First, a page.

Shares of InterGlobe Aviation Ltd, which runs top Indian carrier IndiGo, made a flying start on their stock-market debut on Tuesday.
The shares listed at Rs 856, a premium of 12 per cent to their issue price on the Bombay Stock Exchange in a weak broader market. The shares rose further after listing to hit an intra-day high of Rs 898 and a low of Rs 848.1 before ending the day at Rs 878.45.
The airline, which raised about Rs 3,000 crore from its initial public offering, is now the country’s 58th largest company by market value.
The lift-off also had a temporary positive effect on the two other airline stocks. Shares of Jet Airways and SpiceJet moved up 2 per cent each in early morning trading but later crashed tracking overall bearish sentiments in the market. IndiGo is valued over four times the combined market capitalisation of Jet and SpiceJet.
InterGlobe had fixed the issue price at the upper end of the Rs 700-765 price band after its IPO was oversubscribed more than five times on the final day thanks to non-retail investors.
Qualified institutional buyers (QIBs) had bid for almost 18 times the issue reserved for them. The QIBs had led the show on the first day when the firm hit 87 per cent subscription and remained the driver of the issue on the second day, too.
Non-institutional investors, including high net-worth individuals and corporate investors, bid for three-and-a-half times their portion of the issue, after remaining on the sidelines for the first two days.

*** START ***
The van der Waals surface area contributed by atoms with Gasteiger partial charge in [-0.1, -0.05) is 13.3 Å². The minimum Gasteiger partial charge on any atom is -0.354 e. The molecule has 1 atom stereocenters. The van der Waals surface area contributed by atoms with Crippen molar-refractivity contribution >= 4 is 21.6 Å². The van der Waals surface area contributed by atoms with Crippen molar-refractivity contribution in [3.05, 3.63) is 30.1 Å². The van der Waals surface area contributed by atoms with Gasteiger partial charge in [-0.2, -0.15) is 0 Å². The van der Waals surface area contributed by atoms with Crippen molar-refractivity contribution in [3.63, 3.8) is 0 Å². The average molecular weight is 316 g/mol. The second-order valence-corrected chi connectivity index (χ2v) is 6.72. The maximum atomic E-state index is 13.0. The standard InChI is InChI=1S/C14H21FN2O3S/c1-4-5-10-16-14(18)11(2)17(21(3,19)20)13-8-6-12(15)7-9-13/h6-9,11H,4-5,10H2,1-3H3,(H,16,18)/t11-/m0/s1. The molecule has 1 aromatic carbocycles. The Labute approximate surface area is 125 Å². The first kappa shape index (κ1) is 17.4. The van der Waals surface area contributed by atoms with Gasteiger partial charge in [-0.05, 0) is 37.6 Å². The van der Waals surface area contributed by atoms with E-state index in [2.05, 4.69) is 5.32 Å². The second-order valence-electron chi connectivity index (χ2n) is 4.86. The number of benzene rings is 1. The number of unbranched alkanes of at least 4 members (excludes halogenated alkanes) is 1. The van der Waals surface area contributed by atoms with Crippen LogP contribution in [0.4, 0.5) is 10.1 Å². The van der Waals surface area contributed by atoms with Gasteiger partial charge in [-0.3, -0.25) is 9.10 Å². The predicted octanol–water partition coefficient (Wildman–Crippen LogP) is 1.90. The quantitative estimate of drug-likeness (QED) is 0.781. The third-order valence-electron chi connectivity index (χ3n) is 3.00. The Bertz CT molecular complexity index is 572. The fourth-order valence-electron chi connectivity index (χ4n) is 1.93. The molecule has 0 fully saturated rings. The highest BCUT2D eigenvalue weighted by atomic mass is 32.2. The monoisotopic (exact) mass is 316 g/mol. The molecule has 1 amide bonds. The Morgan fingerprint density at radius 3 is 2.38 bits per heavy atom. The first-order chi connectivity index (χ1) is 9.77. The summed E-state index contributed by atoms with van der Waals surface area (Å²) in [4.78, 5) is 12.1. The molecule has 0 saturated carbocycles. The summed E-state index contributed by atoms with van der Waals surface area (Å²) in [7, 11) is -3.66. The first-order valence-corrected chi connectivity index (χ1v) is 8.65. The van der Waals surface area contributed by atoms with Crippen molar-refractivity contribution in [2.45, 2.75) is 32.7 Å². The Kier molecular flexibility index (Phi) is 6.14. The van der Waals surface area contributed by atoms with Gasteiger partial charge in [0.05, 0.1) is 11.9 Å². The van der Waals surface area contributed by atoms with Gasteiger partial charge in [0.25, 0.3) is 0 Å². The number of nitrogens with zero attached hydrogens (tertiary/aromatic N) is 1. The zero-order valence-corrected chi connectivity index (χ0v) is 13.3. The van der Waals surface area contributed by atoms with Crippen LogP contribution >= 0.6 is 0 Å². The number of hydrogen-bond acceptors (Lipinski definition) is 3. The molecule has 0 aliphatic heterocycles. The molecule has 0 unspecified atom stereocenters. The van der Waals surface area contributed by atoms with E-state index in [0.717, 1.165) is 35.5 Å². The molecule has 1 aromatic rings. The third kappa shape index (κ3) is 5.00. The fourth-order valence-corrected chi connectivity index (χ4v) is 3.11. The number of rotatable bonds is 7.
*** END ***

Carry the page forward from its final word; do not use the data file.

Retails investors, however, remained unmoved with just four-fifths of their portion covered at the end of the three-day issue.
Previously, the company raised Rs 832 crore (about $128 million) from a group of investors, including sovereign funds of Norway, Singapore and Kuwait, who came in as anchor investors.
Norway’s Government Pension Fund Global, the world’s largest sovereign wealth fund; Singapore’s GIC and Kuwait Investment Authority together put in Rs 113 crore ($17 million) as part of the amount IndiGo raised through anchor investors. GIC and the Norwegian fund are two of the most active sovereign funds in Indian public equities.
The issue, the largest in three years, brings a positive vibe for the stock market, which had previously seen another high-interest public issue see poor investor interest after listing. Coffee Day Enterprises Ltd, which runs India’s top coffee chain under the Cafe Coffee Day brand, lost its froth as the firm’s shares sank on their stock-market debut last week.